G: Follow your dreams people! Yeah, it’s one of these things where I tried to just ignore it, but at the same time I became quite curious by people’s opinions, even though it doesn’t matter to me…
DH: Yeah but you’re an artist, that’s why you make art.
G: I think we all try to pretend we don’t care, but we do. I don’t care enough for it to affect what I make though
DH: Yeah, that’s the perfect way to be, but I feel that also takes time to practice and it’s a long lesson you have to learn to build up resilience.
G: It takes time. If you’re alien to the idea of people being negative towards you, it’s hard to know how to react to that. Some people wanna lash out and respond, I know people who will respond to comments and it’s like, is it really worth it?
DH: Yeah it kind of ruins the whole image you have too.
G: Are you an internet person?
DH: I am. I do kinda’ go off-grid though, that’s my negative trait.
G: I think it’s a good thing, I wish I could do more of that,
DH: I have a love, hate relationship with technology. I love the benefits of it, but I don’t like the fact that I’m easily connected – there’s no way to really hide. I like the way you can communicate with people who are interested in your art really easily and have a private dialogue.
G: Do you like that you can communicate directly with fans?
DH: Yeah, it’s not only helped me but a lot of other unsigned artists can connect with people. I always view Instagram as your personal business card, you can use it to your own advantage.
“I have a love, hate relationship with technology. I love the benefits of it, but I don’t like the fact that I’m easily connected – there’s no way to really hide. “
G: Do you do all the Instastories and shit like that?
DH: Only if I’m doing something that I think is worth sharing. Like I would never do a selfie of me on the toilet or eating pasta or something [both laugh].
G: This is the thing, I have a real issue with it because I don’t want to do the whole, “Here I am, eating an apple crumble.” I just feel that it’s not something that I really need to share.
DH: [laughs] I do feel there’s pressure for artists to be influencers.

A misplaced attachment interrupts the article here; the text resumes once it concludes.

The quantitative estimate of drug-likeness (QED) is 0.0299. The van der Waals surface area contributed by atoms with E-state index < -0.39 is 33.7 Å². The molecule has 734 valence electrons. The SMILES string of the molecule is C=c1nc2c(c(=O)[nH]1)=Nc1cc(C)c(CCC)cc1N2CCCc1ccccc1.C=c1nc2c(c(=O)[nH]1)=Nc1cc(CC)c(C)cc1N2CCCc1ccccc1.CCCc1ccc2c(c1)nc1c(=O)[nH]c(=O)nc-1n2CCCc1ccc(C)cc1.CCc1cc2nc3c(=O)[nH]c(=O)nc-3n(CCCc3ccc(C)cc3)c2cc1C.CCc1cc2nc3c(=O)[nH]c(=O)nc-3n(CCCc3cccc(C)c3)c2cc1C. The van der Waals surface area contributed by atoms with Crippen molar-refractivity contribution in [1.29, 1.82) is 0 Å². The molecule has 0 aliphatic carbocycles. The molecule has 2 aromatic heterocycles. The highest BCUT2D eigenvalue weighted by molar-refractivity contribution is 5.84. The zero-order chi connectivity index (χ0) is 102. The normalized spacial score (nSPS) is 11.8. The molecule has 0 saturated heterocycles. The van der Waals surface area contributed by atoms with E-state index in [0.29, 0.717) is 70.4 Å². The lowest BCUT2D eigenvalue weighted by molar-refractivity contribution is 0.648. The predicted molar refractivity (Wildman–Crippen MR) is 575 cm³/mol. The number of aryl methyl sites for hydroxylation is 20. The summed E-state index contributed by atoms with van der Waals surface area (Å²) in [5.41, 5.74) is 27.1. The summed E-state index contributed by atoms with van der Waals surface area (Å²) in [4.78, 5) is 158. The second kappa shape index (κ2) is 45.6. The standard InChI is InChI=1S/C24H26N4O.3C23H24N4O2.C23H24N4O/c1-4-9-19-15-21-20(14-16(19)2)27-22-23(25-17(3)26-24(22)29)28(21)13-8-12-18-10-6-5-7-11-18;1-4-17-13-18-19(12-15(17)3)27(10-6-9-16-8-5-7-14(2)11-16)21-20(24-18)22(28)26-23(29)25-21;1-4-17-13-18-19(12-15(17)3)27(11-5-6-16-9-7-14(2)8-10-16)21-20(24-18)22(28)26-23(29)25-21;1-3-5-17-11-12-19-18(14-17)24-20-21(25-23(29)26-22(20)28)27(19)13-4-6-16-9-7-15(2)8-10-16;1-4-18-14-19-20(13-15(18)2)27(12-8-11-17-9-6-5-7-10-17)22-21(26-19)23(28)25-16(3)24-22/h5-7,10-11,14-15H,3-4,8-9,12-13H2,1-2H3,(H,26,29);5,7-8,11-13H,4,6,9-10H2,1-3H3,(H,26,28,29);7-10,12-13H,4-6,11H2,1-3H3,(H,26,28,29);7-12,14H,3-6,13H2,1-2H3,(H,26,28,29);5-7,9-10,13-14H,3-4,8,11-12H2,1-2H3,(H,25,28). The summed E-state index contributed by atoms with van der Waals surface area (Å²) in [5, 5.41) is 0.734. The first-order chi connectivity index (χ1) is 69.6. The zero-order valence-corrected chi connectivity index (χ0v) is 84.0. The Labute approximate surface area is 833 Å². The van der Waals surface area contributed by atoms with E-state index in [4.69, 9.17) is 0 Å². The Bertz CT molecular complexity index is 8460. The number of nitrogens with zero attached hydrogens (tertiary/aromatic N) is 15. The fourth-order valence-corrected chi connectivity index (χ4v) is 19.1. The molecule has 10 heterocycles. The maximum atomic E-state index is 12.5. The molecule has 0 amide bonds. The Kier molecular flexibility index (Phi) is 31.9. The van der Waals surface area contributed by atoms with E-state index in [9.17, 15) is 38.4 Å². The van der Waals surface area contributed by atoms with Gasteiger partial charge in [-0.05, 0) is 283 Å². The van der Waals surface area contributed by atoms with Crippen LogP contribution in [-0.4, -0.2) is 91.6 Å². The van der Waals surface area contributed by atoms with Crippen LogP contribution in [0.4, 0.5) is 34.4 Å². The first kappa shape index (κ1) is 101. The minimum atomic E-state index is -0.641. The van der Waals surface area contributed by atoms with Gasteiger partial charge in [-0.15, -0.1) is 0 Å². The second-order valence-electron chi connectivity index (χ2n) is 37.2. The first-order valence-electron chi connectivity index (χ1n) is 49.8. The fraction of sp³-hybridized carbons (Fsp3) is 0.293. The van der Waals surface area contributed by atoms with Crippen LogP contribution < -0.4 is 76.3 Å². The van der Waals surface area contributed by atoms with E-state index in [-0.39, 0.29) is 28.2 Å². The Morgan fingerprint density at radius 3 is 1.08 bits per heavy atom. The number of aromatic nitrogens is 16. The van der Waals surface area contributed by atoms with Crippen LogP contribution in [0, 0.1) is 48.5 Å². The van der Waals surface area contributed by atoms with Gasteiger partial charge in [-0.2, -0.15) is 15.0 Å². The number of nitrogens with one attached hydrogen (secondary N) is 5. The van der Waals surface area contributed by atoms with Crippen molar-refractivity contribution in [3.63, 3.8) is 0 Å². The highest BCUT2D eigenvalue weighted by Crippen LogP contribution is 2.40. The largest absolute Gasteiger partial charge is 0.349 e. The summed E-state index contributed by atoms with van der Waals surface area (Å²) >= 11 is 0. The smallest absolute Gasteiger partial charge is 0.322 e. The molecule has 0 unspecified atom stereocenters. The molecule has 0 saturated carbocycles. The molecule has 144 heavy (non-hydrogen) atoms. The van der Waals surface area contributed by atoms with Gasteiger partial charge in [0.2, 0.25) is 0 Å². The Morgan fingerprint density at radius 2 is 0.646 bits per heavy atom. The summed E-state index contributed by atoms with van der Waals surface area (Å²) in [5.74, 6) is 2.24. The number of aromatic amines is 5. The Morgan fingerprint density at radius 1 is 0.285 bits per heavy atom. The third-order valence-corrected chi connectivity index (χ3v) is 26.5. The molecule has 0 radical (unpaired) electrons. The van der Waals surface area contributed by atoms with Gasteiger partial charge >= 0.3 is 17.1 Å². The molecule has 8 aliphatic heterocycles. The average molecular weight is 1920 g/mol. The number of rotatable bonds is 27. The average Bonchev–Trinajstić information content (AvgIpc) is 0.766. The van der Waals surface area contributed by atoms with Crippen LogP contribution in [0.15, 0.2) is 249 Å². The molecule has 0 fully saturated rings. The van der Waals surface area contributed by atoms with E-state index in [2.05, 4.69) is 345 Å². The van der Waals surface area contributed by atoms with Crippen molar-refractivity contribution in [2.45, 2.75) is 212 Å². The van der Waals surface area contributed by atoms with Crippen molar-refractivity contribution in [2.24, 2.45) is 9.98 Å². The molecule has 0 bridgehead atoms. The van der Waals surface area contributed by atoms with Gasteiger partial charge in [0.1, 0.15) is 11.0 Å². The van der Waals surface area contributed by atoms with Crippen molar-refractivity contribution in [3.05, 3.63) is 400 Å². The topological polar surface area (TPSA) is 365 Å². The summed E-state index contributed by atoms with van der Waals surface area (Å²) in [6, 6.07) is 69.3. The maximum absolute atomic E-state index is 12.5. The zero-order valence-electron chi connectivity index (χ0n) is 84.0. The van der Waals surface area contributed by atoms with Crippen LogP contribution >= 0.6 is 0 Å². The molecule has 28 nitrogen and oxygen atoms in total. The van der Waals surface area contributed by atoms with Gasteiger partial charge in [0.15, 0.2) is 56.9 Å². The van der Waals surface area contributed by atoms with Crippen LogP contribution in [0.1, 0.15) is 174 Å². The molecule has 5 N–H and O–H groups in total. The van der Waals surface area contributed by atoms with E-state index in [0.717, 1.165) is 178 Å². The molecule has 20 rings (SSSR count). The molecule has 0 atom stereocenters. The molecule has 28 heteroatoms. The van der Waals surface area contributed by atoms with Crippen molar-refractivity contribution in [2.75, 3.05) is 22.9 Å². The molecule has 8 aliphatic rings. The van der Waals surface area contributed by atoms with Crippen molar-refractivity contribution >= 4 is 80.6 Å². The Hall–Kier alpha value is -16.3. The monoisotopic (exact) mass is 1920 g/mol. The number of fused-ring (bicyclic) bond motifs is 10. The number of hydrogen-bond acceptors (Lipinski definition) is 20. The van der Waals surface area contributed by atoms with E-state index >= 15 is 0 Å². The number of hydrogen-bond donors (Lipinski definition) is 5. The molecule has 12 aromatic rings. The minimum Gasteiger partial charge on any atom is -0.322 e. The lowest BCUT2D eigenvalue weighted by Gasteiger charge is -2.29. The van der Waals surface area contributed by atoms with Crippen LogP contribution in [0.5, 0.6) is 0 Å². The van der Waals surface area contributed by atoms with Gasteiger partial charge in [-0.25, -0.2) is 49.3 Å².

G: There is pressure. Again, I feel it’s a distraction from the music, I just don’t want to do it, I’ve been lucky that I haven’t been pressured by my label to do that, I know a lot who are and they have to do regular posts and let people know exactly what they’re up to on a daily basis.
DH: I think it’s a really hard thing to put on an artist – how much stuff can you create?
G: For sure and then you get this kind of complex, like, “I haven’t posted enough! I need to create content!”
DH: [laughs] The shame.
G: The modern world we live in, my dear. What’ve you been listening to recently?
DH: I’ve actually been listening to a lot of this artist called Bree Runway.
G: Describe Bree Runway for me.
DH: She’s an awesome pop artist from London, she raps, she does everything. She makes me feel like a badass bitch and I like it!
G: You sold it very well. I’ll have to check her out. Anything else?
DH: A lot of old music, a lot of reggae – it just chills me out.
G: Would you say you listen to more old stuff than new stuff?
DH: I feel like for me personally, I need to listen to old music. I feel like my brain is a musical sponge. If I was to listen to more commercial stuff all the time I would create music I’m not happy with. What are you listening too?
G: At the moment I’m listening to a lot of blues, I constantly listen to blues and jazz.
DH: Well it is the twenties again, might as well revive it.